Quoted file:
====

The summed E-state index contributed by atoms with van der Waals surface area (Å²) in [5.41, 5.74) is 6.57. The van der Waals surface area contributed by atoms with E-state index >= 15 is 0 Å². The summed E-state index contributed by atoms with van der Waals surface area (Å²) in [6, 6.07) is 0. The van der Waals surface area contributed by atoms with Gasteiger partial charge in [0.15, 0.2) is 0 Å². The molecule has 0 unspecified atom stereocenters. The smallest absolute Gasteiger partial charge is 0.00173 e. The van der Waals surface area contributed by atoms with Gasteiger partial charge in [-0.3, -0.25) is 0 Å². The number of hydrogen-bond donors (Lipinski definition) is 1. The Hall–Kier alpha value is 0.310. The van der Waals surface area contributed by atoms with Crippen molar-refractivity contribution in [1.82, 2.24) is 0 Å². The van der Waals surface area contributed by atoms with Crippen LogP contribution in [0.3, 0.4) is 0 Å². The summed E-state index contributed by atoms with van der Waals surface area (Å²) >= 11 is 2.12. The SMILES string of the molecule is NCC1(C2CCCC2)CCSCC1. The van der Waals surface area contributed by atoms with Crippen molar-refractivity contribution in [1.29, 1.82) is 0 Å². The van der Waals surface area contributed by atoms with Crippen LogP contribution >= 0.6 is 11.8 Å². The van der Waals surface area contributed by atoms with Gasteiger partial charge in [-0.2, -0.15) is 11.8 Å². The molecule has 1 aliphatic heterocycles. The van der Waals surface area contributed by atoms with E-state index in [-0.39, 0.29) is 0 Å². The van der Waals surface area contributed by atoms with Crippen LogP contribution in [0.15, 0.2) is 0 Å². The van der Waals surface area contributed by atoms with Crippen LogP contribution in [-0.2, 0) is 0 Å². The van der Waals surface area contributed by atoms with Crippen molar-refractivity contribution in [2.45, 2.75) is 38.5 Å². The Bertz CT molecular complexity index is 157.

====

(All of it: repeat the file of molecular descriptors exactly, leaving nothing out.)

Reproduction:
The summed E-state index contributed by atoms with van der Waals surface area (Å²) in [5.41, 5.74) is 6.57. The van der Waals surface area contributed by atoms with E-state index >= 15 is 0 Å². The summed E-state index contributed by atoms with van der Waals surface area (Å²) in [6, 6.07) is 0. The van der Waals surface area contributed by atoms with Gasteiger partial charge in [0.15, 0.2) is 0 Å². The molecule has 0 unspecified atom stereocenters. The smallest absolute Gasteiger partial charge is 0.00173 e. The van der Waals surface area contributed by atoms with Gasteiger partial charge in [-0.3, -0.25) is 0 Å². The number of hydrogen-bond donors (Lipinski definition) is 1. The Hall–Kier alpha value is 0.310. The van der Waals surface area contributed by atoms with Crippen molar-refractivity contribution in [1.82, 2.24) is 0 Å². The van der Waals surface area contributed by atoms with Crippen LogP contribution in [0.3, 0.4) is 0 Å². The summed E-state index contributed by atoms with van der Waals surface area (Å²) >= 11 is 2.12. The SMILES string of the molecule is NCC1(C2CCCC2)CCSCC1. The van der Waals surface area contributed by atoms with Crippen molar-refractivity contribution in [1.29, 1.82) is 0 Å². The van der Waals surface area contributed by atoms with Crippen LogP contribution >= 0.6 is 11.8 Å². The van der Waals surface area contributed by atoms with Gasteiger partial charge in [-0.2, -0.15) is 11.8 Å². The molecule has 1 aliphatic heterocycles. The van der Waals surface area contributed by atoms with E-state index in [-0.39, 0.29) is 0 Å². The van der Waals surface area contributed by atoms with Crippen LogP contribution in [0.15, 0.2) is 0 Å². The van der Waals surface area contributed by atoms with Crippen LogP contribution in [-0.2, 0) is 0 Å². The van der Waals surface area contributed by atoms with Crippen molar-refractivity contribution in [2.45, 2.75) is 38.5 Å². The Bertz CT molecular complexity index is 157.